As one of the most popular forms of a business, a Limited Liability Company (LLC) requires less paperwork than a corporation. An LLC also limits your personal liability for any legal actions taken against the business. Perhaps the greatest benefit of forming an LLC boils down to dollars and cents – the tax benefits.
The Primary Tax Benefit of an LLC
An LLC enjoys a tax benefit called a pass-through, which allows the owner or owners of an LLC to receive earnings without having to pay corporate federal income taxes. The pass-through benefit differs from what a standard C-corporation has to pay in taxes. C-corporations must pay a corporate federal income tax, and any distributions made to the owners get taxed using the individual income tax rate. Avoiding double taxation can save a member of an LLC a substantial amount of money.
Larger Contribution Limits
Members of an LLC can create retirement funds and life insurance policies that have higher contribution limits than the contribution limits established for other types of businesses. This means you can set aside more money to provide for your family, as well as build a much more lucrative retirement nest egg. Both investments remain tax-free until a designated period expires, which means you generate more tax-free income upon retirement or when you need to cash in on your life insurance policy
Leasing Personal Assets
As a member of an LLC, you have the legal right to lease personal assets to the company. Let’s say you work out of a home office to run your LLC. You can lease the home office to the LLC, which creates a business expense that you write off when the time comes to file taxes. For an asset such as a home office, you must develop a formal lease agreement. Moreover, leasing personal assets must cover legitimate business expenses. For example, you cannot lease your boat to your LLC (unless the boat was a legitimate expense), and then write off the expenses associated with the lease.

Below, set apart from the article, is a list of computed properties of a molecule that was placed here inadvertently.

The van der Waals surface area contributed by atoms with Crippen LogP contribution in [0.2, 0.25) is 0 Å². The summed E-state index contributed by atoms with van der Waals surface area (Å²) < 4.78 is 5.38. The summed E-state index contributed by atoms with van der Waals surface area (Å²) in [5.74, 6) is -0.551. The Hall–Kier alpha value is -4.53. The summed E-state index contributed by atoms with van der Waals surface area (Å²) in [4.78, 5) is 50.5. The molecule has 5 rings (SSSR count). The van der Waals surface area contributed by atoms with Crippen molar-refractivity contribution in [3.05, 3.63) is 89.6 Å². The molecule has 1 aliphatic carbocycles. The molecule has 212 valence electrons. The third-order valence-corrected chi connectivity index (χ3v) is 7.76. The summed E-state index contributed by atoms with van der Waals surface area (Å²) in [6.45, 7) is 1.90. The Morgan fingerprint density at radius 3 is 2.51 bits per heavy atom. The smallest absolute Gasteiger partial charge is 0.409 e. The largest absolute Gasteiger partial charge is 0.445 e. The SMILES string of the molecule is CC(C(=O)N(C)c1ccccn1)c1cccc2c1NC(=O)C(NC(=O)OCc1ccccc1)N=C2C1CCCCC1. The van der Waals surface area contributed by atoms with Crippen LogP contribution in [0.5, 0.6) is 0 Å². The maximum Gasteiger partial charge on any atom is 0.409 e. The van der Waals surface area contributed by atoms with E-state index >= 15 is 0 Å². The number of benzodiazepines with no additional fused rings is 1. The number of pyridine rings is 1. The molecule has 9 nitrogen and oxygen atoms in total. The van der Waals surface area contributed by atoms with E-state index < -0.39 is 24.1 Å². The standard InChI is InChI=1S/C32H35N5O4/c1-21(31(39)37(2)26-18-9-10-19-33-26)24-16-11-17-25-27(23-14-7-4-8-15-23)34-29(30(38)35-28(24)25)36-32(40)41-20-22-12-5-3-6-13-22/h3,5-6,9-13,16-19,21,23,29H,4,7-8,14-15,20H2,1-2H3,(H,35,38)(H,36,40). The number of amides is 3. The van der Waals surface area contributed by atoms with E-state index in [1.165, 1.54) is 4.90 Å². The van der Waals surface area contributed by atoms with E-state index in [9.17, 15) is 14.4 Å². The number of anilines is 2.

Another important tax benefit of an LLC is that the Internal Revenue Service (IRS) provides business owners with flexibility in how they want their businesses taxed. If you run an LLC, you can choose to be taxed like a partnership, sole proprietorship, C-corporation, or S-corporation. Filing IRS Form 8832 lets the agency know how you want your LLC to be taxed.
The tax flexibility that you enjoy when forming an LLC does have some limitations. For instance, an LLC with multiple members cannot choose to be taxed like a sole proprietorship. The IRS taxes an LLC with several partners like a partnership. Take time to learn more about how the IRS taxes LLCs by accessing Form 3402.
Forming an LLC is not all about tax benefits. Unlike the wages received from an employer, you cannot withhold money from paychecks to cover taxes. This is more of a logistical issue that a registered agent can handle to ensure you comply with every tax regulation. You also have to remember that members of an LLC cannot evade taxes; they simply pay federal income taxes based on individual tax rates.
Nonetheless, the tax benefits associated with forming an LLC make this type of business entity popular among entrepreneurs who want to limit the tax liability of their businesses. LLCs are the most tax-friendly form of business entity, especially LLCs formed in Wyoming. Cloud Peak Law Group can help. Contact us today!